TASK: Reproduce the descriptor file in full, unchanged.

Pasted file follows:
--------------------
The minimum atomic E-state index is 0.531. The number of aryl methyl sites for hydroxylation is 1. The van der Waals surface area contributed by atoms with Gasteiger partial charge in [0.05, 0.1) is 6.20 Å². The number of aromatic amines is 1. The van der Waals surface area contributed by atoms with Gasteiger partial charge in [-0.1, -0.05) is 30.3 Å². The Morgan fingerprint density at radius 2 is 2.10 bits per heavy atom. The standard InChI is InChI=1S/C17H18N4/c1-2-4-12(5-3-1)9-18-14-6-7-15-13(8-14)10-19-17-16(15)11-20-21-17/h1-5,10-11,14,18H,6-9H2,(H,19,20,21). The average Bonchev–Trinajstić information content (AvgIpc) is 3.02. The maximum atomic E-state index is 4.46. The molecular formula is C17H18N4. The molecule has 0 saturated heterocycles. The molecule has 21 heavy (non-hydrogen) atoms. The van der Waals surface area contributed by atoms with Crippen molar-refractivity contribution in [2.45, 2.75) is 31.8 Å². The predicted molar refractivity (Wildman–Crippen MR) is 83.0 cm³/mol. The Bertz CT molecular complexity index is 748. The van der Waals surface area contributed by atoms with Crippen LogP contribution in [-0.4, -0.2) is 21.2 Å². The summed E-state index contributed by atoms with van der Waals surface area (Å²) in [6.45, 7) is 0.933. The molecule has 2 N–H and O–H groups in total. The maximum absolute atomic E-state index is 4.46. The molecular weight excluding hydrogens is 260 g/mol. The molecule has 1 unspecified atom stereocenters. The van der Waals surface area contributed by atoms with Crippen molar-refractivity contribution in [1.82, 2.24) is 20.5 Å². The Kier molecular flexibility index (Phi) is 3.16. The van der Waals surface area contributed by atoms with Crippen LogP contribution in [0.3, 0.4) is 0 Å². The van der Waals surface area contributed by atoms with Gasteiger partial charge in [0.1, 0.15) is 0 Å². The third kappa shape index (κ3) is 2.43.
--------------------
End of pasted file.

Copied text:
The minimum atomic E-state index is 0.531. The number of aryl methyl sites for hydroxylation is 1. The van der Waals surface area contributed by atoms with Gasteiger partial charge in [0.05, 0.1) is 6.20 Å². The number of aromatic amines is 1. The van der Waals surface area contributed by atoms with Gasteiger partial charge in [-0.1, -0.05) is 30.3 Å². The Morgan fingerprint density at radius 2 is 2.10 bits per heavy atom. The standard InChI is InChI=1S/C17H18N4/c1-2-4-12(5-3-1)9-18-14-6-7-15-13(8-14)10-19-17-16(15)11-20-21-17/h1-5,10-11,14,18H,6-9H2,(H,19,20,21). The average Bonchev–Trinajstić information content (AvgIpc) is 3.02. The maximum atomic E-state index is 4.46. The molecular formula is C17H18N4. The molecule has 0 saturated heterocycles. The molecule has 21 heavy (non-hydrogen) atoms. The van der Waals surface area contributed by atoms with Crippen molar-refractivity contribution in [2.45, 2.75) is 31.8 Å². The predicted molar refractivity (Wildman–Crippen MR) is 83.0 cm³/mol. The Bertz CT molecular complexity index is 748. The van der Waals surface area contributed by atoms with Crippen LogP contribution in [-0.4, -0.2) is 21.2 Å². The summed E-state index contributed by atoms with van der Waals surface area (Å²) in [6.45, 7) is 0.933. The molecule has 2 N–H and O–H groups in total. The maximum absolute atomic E-state index is 4.46. The molecular weight excluding hydrogens is 260 g/mol. The molecule has 1 unspecified atom stereocenters. The van der Waals surface area contributed by atoms with Crippen molar-refractivity contribution in [1.82, 2.24) is 20.5 Å². The Kier molecular flexibility index (Phi) is 3.16. The van der Waals surface area contributed by atoms with Crippen LogP contribution in [0.3, 0.4) is 0 Å². The van der Waals surface area contributed by atoms with Gasteiger partial charge in [0.1, 0.15) is 0 Å². The third kappa shape index (κ3) is 2.43.